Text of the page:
Part I of the Indian Arbitration Act has no application when parties agree and conduct the Arbitration outside India. In IMAX Corporation v. M/s. E-City Entertainment India Pvt. Ltd., [Civil Appeal No. 3885 of 2017] parties agreed that all disputes, ‘shall be finally settled by Arbitration pursuant to the ICC Rules of Arbitration’. They did not choose a seat of Arbitration, presumably aware of Article 14(1) of the ICC Rules. Undoubtedly, ICC could well have chosen a venue in India. “The decision to exclude the applicability of Part I was taken when the ICC chose London after consulting the parties.”
Justice Bobde relied on his own judgment in Ashapura Minechem:
“The mere choosing of the juridical seat of Arbitration attracts the law applicable to such location. In other words it would not be necessary to specify which law would apply to the Arbitration, since the law of the particular country would apply ipso jure.”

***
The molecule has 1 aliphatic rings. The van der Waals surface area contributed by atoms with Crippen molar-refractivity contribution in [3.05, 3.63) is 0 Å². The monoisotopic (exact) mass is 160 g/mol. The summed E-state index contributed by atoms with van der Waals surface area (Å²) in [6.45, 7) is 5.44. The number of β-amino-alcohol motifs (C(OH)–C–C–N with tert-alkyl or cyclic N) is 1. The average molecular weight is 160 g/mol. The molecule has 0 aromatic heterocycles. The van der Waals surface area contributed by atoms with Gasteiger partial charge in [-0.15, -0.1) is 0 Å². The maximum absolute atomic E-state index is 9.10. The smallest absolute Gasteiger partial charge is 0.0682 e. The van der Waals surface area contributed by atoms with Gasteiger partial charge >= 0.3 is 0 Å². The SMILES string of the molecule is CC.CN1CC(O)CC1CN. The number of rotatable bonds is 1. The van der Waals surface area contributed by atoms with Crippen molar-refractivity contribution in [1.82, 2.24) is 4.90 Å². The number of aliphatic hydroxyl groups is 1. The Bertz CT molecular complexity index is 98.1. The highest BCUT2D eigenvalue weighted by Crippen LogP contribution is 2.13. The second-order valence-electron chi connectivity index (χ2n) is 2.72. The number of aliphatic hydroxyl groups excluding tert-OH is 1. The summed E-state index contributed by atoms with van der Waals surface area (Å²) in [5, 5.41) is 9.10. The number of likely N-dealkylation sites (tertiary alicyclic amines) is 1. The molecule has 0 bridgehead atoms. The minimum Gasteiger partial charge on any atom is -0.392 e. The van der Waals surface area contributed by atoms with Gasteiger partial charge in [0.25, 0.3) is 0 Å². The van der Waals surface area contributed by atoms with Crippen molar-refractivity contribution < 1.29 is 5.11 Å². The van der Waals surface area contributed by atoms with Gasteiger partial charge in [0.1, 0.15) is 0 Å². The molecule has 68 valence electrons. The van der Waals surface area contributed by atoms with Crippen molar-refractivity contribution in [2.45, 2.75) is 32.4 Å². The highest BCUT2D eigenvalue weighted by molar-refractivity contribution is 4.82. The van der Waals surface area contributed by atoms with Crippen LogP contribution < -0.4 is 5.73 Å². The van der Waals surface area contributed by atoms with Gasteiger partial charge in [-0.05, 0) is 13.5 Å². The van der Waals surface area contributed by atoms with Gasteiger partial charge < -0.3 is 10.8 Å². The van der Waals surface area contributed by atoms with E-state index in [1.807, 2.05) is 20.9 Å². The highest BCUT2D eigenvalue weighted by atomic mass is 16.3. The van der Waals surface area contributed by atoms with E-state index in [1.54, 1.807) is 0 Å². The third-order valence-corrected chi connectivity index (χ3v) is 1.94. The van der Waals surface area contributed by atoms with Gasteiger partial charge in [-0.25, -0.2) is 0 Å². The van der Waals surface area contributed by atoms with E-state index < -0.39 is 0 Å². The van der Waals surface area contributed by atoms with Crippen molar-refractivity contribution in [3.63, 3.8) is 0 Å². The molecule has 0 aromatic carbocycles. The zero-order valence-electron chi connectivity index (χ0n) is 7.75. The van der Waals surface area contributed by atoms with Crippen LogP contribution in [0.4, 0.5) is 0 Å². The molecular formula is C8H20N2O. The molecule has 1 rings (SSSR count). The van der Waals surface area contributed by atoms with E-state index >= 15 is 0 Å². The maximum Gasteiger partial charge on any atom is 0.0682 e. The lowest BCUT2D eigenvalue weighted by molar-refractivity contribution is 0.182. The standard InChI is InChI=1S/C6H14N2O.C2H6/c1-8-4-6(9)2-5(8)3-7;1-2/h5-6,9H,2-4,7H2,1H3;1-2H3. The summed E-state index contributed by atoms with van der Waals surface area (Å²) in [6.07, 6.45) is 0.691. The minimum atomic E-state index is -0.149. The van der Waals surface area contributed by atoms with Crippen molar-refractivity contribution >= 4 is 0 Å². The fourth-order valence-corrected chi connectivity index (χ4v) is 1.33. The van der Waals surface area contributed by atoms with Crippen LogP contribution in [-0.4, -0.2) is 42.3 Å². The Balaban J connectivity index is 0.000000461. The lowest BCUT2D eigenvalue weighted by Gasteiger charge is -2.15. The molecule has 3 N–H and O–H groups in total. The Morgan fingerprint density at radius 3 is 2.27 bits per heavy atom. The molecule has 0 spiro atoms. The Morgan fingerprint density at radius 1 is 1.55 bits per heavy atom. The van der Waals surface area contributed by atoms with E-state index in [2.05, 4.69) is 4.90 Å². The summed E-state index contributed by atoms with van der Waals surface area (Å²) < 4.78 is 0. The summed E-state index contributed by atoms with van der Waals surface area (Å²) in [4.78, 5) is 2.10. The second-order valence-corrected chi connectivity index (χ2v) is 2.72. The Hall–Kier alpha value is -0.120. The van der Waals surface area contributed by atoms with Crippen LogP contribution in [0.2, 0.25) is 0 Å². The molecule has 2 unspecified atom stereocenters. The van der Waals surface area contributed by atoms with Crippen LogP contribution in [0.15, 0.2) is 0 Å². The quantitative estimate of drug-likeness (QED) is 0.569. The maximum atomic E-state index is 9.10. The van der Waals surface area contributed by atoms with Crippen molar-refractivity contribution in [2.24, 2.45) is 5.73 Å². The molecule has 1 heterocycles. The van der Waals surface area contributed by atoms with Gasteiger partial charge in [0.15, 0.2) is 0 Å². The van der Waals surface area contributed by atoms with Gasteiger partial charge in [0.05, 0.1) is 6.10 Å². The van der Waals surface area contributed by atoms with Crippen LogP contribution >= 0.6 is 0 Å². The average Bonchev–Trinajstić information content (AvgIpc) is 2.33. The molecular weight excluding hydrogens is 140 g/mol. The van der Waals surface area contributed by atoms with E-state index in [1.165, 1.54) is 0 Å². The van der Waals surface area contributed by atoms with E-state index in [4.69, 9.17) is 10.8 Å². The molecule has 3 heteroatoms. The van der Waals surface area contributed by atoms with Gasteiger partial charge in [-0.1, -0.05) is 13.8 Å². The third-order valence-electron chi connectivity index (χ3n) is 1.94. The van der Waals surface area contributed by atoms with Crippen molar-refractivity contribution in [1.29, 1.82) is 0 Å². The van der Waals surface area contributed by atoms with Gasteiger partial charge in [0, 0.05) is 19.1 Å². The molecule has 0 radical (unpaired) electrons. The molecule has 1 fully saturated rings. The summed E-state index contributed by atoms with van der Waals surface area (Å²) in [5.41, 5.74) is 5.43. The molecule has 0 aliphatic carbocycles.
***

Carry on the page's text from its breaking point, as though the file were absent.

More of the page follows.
“It is clear that the place of Arbitration determines the law that will apply to the Arbitration and related matters like challenges to the Award.”
Neither Ashapura Minechem nor IMAX is a case where a mere foreign seat was agreed upon. The choice of a foreign seat of Arbitration combined with the choice of a foreign lex arbitri or foreign proper law does impliedly exclude Part I. That is a much better proposition to go by.